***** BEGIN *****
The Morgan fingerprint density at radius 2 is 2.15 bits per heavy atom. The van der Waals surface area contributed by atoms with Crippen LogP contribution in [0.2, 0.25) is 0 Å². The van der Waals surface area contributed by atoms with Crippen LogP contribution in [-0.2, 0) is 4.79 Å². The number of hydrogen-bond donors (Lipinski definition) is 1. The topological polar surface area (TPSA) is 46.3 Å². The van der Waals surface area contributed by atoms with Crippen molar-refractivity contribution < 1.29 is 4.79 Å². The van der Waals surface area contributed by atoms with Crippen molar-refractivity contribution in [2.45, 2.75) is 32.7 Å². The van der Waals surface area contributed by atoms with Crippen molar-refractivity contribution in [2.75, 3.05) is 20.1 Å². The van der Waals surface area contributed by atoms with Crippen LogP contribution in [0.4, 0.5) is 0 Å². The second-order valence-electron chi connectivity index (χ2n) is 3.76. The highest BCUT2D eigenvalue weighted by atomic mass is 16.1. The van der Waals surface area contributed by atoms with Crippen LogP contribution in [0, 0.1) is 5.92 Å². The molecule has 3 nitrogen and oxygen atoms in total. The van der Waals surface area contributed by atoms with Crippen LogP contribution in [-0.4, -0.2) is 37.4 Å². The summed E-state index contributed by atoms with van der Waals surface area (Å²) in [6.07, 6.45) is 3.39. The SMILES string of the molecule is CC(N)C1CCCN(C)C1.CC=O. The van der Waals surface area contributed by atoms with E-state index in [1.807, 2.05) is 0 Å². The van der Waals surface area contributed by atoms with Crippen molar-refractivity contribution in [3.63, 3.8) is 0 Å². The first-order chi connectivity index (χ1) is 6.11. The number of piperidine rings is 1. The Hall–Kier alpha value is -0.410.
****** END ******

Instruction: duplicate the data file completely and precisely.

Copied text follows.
The Morgan fingerprint density at radius 2 is 2.15 bits per heavy atom. The van der Waals surface area contributed by atoms with Crippen LogP contribution in [0.2, 0.25) is 0 Å². The van der Waals surface area contributed by atoms with Crippen LogP contribution in [-0.2, 0) is 4.79 Å². The number of hydrogen-bond donors (Lipinski definition) is 1. The topological polar surface area (TPSA) is 46.3 Å². The van der Waals surface area contributed by atoms with Crippen molar-refractivity contribution < 1.29 is 4.79 Å². The van der Waals surface area contributed by atoms with Crippen molar-refractivity contribution in [2.45, 2.75) is 32.7 Å². The van der Waals surface area contributed by atoms with Crippen molar-refractivity contribution in [2.75, 3.05) is 20.1 Å². The van der Waals surface area contributed by atoms with Crippen LogP contribution in [0.4, 0.5) is 0 Å². The second-order valence-electron chi connectivity index (χ2n) is 3.76. The highest BCUT2D eigenvalue weighted by atomic mass is 16.1. The van der Waals surface area contributed by atoms with Crippen LogP contribution in [0, 0.1) is 5.92 Å². The molecule has 3 nitrogen and oxygen atoms in total. The van der Waals surface area contributed by atoms with Crippen LogP contribution in [-0.4, -0.2) is 37.4 Å². The summed E-state index contributed by atoms with van der Waals surface area (Å²) in [6.07, 6.45) is 3.39. The SMILES string of the molecule is CC(N)C1CCCN(C)C1.CC=O. The van der Waals surface area contributed by atoms with E-state index in [1.807, 2.05) is 0 Å². The van der Waals surface area contributed by atoms with Crippen molar-refractivity contribution in [3.63, 3.8) is 0 Å². The first-order chi connectivity index (χ1) is 6.11. The number of piperidine rings is 1. The Hall–Kier alpha value is -0.410.